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May 20, 2019 | by  | in News |
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Draft Sexual Harassment Policy Consultation Seeing Mixed Responses

The consultation process on a stand-alone ‘Sexual Harassment Prevention Policy’ is underway at Victoria, with praise and criticism for both the policy and the process.

Salient attended student forums held at Kelburn, Pipitea and Te Aro campuses in early May. A separate forum was also held for staff members. Provost Professor Wendy Larner chaired the discussions.


Responses to the policy itself have varied, with some elements gaining positive responses and others negative.


Many students who attended the forums praised the policy’s distinction between disclosures and formal complaints. VUWSA’s Welfare Vice President Rhianna Morar also thought this change was a positive one, as it “gives survivors more autonomy” on the issue.


A key area of concern was the proposed name of the policy. Several students pointed out that the policy does not commit students or staff to any preventative education or training, despite “prevention” in the title.

Jahla Lawrence, a sexual violence academic and Co-President of Victoria University Feminist Organisation and sexual violence academic Jahla Lawrence, told ^Salient that the term ‘sexual harassment’ does not reflect academic, legal, or activist language.


She suggested that ‘sexually harmful behaviours’ would instead encompass all forms of sexual harm and avoid downplaying the significance of such experiences.

Similarly, the draft policy defines “sexual harassment” as behaviour which is “significant enough to have a harmful effect on an individual’s study or employment environment, study or job performance or satisfaction”.

Some students felt this did not capture all consequences of sexual misconduct, particularly ones which are not easily observable.

Morar indicated that consultation with clubs and the Student Equity and Diversity Committee reflected concerns about the policy’s definitions. Specifically, that  the variety of qualifications on what constituted sexual harassment limited the scope of the policy.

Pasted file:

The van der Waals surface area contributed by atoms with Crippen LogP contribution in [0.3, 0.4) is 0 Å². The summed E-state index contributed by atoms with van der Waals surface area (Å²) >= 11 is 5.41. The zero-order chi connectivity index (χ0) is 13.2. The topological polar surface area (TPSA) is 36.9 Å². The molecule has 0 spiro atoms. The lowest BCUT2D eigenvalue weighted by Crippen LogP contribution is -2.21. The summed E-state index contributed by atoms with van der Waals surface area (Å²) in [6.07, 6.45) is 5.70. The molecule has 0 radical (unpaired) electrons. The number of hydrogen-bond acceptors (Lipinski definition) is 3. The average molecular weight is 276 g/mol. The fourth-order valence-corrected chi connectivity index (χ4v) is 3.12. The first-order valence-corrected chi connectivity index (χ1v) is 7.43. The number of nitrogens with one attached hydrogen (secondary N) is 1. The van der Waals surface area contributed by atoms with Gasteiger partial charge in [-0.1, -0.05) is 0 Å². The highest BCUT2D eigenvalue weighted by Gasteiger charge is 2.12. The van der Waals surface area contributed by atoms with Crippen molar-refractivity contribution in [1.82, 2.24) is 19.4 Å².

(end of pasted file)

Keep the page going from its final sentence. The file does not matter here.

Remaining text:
VUWSA’s consultation suggested that a behavioural, rather than “legalistic” approach to definitions would be preferable. This would mean that instead of limited and prescribed definitions, the definition section should be framed around survivors’ experiences.


Morar illustrated this with a proposal from VUWSA’s own consultation, that sexually harmful behaviour be defined as “what the victim or survivor says it is”. Morar acknowledged this would be practically difficult to apply.

When asked if the policy accounts for sexuality and diversity amongst students and staff, Larner acknowledged the rate of sexual harassment was higher against certain vulnerable communities. The policy does not explicitly recognise this, however.

On the policy’s consultation processes themselves, Larner said the university is “committed to developing this policy in partnership with […] staff and students”. She also reported a high quality of questions and comments from both students and staff.


However, the student forums were poorly attended. Morar said that there were approximately seven students at the Pipitea forum, around 15 at Kelburn’s, and nobody at Te Aro’s.

Morar was critical of the consultation process in general, describing the student forums as “unhelpful”, and comparing them to the “also poorly attended” name change forums.

She suggested that the university needed to go further than just using student forums and VUWSA to consult.

When asked about the written submission period, Morar said she was very happy the period had been extended. However, she said there needed to be more work done to get students engaged enough to actually submit on the policy.

She pointed out that VUWSA had done work on promoting the consultation to the student body, but with limited resources it was questionable whether VUWSA “should be doing the university’s job for them”.

Both VUWSA and the university encourage anyone who would like to submit feedback on the draft policy to do so. The submission deadline is May 31. Until then, you can make submissions or ask questions at

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